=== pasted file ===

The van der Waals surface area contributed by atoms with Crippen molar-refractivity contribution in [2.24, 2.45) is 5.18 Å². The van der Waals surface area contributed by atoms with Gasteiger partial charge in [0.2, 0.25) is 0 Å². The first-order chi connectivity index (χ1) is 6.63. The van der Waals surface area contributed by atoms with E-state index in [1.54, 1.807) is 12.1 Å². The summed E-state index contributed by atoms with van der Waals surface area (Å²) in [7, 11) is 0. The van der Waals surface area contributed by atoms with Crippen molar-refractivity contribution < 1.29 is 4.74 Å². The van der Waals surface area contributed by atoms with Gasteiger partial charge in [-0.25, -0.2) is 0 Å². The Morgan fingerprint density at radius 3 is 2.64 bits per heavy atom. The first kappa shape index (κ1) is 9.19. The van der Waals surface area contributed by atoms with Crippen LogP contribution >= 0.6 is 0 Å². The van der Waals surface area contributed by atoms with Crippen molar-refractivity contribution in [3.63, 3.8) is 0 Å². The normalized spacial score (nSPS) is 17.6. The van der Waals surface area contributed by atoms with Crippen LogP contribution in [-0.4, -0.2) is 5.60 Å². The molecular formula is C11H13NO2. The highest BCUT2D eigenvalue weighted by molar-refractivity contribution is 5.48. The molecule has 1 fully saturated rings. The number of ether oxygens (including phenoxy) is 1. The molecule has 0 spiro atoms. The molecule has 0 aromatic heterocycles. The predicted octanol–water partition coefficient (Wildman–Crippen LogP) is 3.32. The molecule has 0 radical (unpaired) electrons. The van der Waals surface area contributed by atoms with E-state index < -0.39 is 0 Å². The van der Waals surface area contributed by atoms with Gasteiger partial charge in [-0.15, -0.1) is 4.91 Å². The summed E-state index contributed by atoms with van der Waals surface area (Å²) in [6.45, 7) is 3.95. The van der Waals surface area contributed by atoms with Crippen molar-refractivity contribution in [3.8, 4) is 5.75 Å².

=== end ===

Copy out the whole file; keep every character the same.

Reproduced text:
The van der Waals surface area contributed by atoms with Crippen molar-refractivity contribution in [2.24, 2.45) is 5.18 Å². The van der Waals surface area contributed by atoms with Gasteiger partial charge in [0.2, 0.25) is 0 Å². The first-order chi connectivity index (χ1) is 6.63. The van der Waals surface area contributed by atoms with E-state index in [1.54, 1.807) is 12.1 Å². The summed E-state index contributed by atoms with van der Waals surface area (Å²) in [7, 11) is 0. The van der Waals surface area contributed by atoms with Crippen molar-refractivity contribution < 1.29 is 4.74 Å². The van der Waals surface area contributed by atoms with Gasteiger partial charge in [-0.25, -0.2) is 0 Å². The Morgan fingerprint density at radius 3 is 2.64 bits per heavy atom. The first kappa shape index (κ1) is 9.19. The van der Waals surface area contributed by atoms with Crippen LogP contribution >= 0.6 is 0 Å². The van der Waals surface area contributed by atoms with Crippen molar-refractivity contribution in [3.63, 3.8) is 0 Å². The normalized spacial score (nSPS) is 17.6. The van der Waals surface area contributed by atoms with Crippen LogP contribution in [-0.4, -0.2) is 5.60 Å². The molecular formula is C11H13NO2. The highest BCUT2D eigenvalue weighted by molar-refractivity contribution is 5.48. The molecule has 1 fully saturated rings. The number of ether oxygens (including phenoxy) is 1. The molecule has 0 spiro atoms. The molecule has 0 aromatic heterocycles. The predicted octanol–water partition coefficient (Wildman–Crippen LogP) is 3.32. The molecule has 0 radical (unpaired) electrons. The van der Waals surface area contributed by atoms with E-state index < -0.39 is 0 Å². The van der Waals surface area contributed by atoms with Gasteiger partial charge in [-0.15, -0.1) is 4.91 Å². The summed E-state index contributed by atoms with van der Waals surface area (Å²) in [6.45, 7) is 3.95. The van der Waals surface area contributed by atoms with Crippen molar-refractivity contribution in [3.8, 4) is 5.75 Å².